1. Ask the agency what the idea is.
While online campaigns and programs can follow similar constructs as offline campaign ideas, websites, widgets and other technology-driven ideas aren't as easy to express in a simple single-minded proposition. Plus, digital creatives may not have the same experience as their traditional advertising brethren to know how to talk about ideas. I've witnessed too many clients in interactive presentations perplexed by what the big idea is, but too intimidated by the technology to demand it be made clear. This is unreasonable and unfair to the people paying for work. Technology isn't an idea unto itself. Even websites should be informed by an insight that drives their purpose and role in the mix. Of course, the expression of the idea does not have to be derivative of an advertising tagline, but it must map to the brand or business platform. Or you should throw us out of the room.
2. Tell us how you need to see ideas.
Digital is detailed and experiential and a lot of the magic is still expressed in its execution. The good news is you're talking to the director and the concept creator at once. So if it helps to have something more than a storyboard or key concept frames, by all means ask for it. It may take us an extra day or so to put it together, or a few extra dollars to build you a quick prototype to illustrate some nuance, but if that is what you need to absorb it and decide whether it works for you (or sell it to your own internal boss who doesn't get digital at all), then by all means say so. We want to sell the idea too.
3. Be clear about your priorities.
Most digital work, especially online advertising, is inherently direct response but if attention-grabbing awareness is a huge priority, we need to know this because the work may come out quite differently. While advertising and direct-marketing creatives have separate agencies, digital agencies are comprised of a healthy mix. You don't have to choose; just prioritize.
4. Help us get inside the material.
Digital is well-established in consumers' consideration and preference phases. Offering a product's details and the ability to demonstrate it online should be standard, so the more information you give us upfront, or give us access to, the better the result. It's the equivalent of the 1960s copywriter walking the factory floor to get to know the engineers and production process. We need to know everything, and we need the time to absorb it. Like direct agencies, digital agencies are strong in content development. Too often, however, we only get the general advertising brief, which doesn't go deep enough into the details, the product claims and the nuances. We have to craft pages and pages of content, minutes-worth of long-form video or podcasts -- not just paragraphs.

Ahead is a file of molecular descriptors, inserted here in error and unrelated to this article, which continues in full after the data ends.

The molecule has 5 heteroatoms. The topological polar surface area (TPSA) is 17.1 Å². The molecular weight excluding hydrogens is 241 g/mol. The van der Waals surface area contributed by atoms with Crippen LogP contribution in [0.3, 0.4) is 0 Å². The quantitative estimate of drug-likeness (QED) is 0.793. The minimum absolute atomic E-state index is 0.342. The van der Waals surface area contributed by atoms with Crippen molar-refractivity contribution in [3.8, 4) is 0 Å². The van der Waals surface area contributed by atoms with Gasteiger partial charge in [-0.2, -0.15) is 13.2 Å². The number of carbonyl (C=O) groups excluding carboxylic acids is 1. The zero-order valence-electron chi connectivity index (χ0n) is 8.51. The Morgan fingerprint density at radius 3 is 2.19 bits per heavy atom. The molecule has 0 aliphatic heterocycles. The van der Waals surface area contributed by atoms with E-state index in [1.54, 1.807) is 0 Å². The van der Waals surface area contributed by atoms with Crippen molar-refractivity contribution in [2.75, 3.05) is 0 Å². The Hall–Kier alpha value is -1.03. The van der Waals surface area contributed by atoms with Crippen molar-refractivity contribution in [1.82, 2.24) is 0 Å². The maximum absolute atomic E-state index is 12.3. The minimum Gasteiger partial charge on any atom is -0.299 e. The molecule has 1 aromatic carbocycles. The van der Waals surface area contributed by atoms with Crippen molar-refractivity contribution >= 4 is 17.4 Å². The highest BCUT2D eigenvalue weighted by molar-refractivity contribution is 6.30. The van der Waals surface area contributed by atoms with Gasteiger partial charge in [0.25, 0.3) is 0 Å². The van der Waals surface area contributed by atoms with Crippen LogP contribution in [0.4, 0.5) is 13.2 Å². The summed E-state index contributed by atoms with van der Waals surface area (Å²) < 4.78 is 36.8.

5. Believe in brand expression.
Brands now are more than identity assets created 10 years ago. If you're seeking integration across channels and across multiple agencies, brand expression -- how a brand behaves -- is a crucial ingredient to add to the mix. Most brand guidelines need an update; in addition to classic topics such as logo, color, grid, type and imagery, brand guidelines now need tone, motion, principles and media usage. Plus, even classic identity elements need to be expanded; we need an extended color palette on the web, we need more photography assets, and we need more flexible guidelines that still differentiate a brand but are updated to the modern media environment.
6. Don't assume advertising equals brand. There's big competition right now for who stewards the brand. In many cases, and rightly so, it's the advertising agency whose legacy includes brand planning and whose retainers and rigor puts them in the driver's seat. But it's also true that digital agencies -- whose work crosses lines, who understand collaboration and who are closer to the consumer and all the marketing touch points -- can help steer a brand. There are ad agencies that don't deserve to direct everyone, and there are digital agencies too immature to direct anyone. We believe the client needs to suss out those best suited and help all the parties define their roles and fund the retainers correctly. Be open to change, however, because things change fast and you might change your mind fairly quickly about who's leading.
7. Fund production.
When I started in interactive, we produced a lot of work cheaply, through friends, through friends of friends. Digital marketing is grown up now, and it deserves production budgets commensurate with print and TV. I still see $500,000 TV production budgets and $50,000 digital budgets, which any outsider knowing the longer shelf life and increased flexibility of digital work would say is insane. Even in a consumer-generated, co-created world, brands need top photographers, professional casting, time for post-production and more. As talent rates and stock usage goes up, it's going to cost more.
8. Beef up internal infrastructure. The digital age means brands co-creating or authoring more content. In addition to three print ads and three TV commercials per year, in-house legal now has to approve webisodes, podcasts and hundred-page websites. Consumers are expecting us to respond in real-time and clients need to beef up their strained in-house marketing and legal departments or we can't reasonably propose and produce the ideas you want and need.
Mat Zucker is VP-executive creative director of Agency.com, New York. His clients include British Airways, Del Monte Foods, E-Trade and LG Electronics. Mr. Zucker leads a creative department of about 30 art directors, copywriters, designers, information architects and developers.